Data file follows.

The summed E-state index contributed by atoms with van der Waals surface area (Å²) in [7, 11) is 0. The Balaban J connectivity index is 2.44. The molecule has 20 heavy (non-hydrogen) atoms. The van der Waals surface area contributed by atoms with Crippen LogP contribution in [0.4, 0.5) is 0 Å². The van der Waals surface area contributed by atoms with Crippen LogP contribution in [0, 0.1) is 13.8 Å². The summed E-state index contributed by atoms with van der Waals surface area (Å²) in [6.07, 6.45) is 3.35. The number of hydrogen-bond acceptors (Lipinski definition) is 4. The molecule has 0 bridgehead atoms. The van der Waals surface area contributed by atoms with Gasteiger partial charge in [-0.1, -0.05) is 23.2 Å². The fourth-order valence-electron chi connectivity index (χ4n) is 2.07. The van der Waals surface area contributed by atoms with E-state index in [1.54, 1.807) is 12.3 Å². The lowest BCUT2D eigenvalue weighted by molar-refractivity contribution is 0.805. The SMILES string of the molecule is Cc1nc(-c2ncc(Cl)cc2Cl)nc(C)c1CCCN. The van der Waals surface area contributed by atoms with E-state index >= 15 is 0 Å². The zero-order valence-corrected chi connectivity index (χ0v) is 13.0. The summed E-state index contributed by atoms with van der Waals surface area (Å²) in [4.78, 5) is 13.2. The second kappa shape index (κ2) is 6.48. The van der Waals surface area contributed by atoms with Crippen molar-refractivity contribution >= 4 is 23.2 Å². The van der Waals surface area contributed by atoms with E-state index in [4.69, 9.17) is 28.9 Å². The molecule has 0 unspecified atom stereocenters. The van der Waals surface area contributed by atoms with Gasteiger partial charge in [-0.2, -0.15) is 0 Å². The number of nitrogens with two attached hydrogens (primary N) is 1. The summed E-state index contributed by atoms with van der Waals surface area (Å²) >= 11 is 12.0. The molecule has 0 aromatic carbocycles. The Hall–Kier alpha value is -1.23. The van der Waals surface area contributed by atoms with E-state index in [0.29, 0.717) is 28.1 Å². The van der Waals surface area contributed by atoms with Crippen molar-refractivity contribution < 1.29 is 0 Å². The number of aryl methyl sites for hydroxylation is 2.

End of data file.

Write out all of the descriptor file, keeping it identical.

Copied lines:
The summed E-state index contributed by atoms with van der Waals surface area (Å²) in [7, 11) is 0. The Balaban J connectivity index is 2.44. The molecule has 20 heavy (non-hydrogen) atoms. The van der Waals surface area contributed by atoms with Crippen LogP contribution in [0.4, 0.5) is 0 Å². The van der Waals surface area contributed by atoms with Crippen LogP contribution in [0, 0.1) is 13.8 Å². The summed E-state index contributed by atoms with van der Waals surface area (Å²) in [6.07, 6.45) is 3.35. The number of hydrogen-bond acceptors (Lipinski definition) is 4. The molecule has 0 bridgehead atoms. The van der Waals surface area contributed by atoms with Gasteiger partial charge in [-0.1, -0.05) is 23.2 Å². The fourth-order valence-electron chi connectivity index (χ4n) is 2.07. The van der Waals surface area contributed by atoms with E-state index in [1.54, 1.807) is 12.3 Å². The lowest BCUT2D eigenvalue weighted by molar-refractivity contribution is 0.805. The SMILES string of the molecule is Cc1nc(-c2ncc(Cl)cc2Cl)nc(C)c1CCCN. The van der Waals surface area contributed by atoms with E-state index >= 15 is 0 Å². The zero-order valence-corrected chi connectivity index (χ0v) is 13.0. The summed E-state index contributed by atoms with van der Waals surface area (Å²) in [4.78, 5) is 13.2. The second kappa shape index (κ2) is 6.48. The van der Waals surface area contributed by atoms with Crippen molar-refractivity contribution >= 4 is 23.2 Å². The van der Waals surface area contributed by atoms with E-state index in [4.69, 9.17) is 28.9 Å². The molecule has 0 unspecified atom stereocenters. The van der Waals surface area contributed by atoms with Gasteiger partial charge in [-0.2, -0.15) is 0 Å². The number of nitrogens with two attached hydrogens (primary N) is 1. The summed E-state index contributed by atoms with van der Waals surface area (Å²) >= 11 is 12.0. The molecule has 0 aromatic carbocycles. The Hall–Kier alpha value is -1.23. The van der Waals surface area contributed by atoms with E-state index in [0.29, 0.717) is 28.1 Å². The van der Waals surface area contributed by atoms with Crippen molar-refractivity contribution < 1.29 is 0 Å². The number of aryl methyl sites for hydroxylation is 2.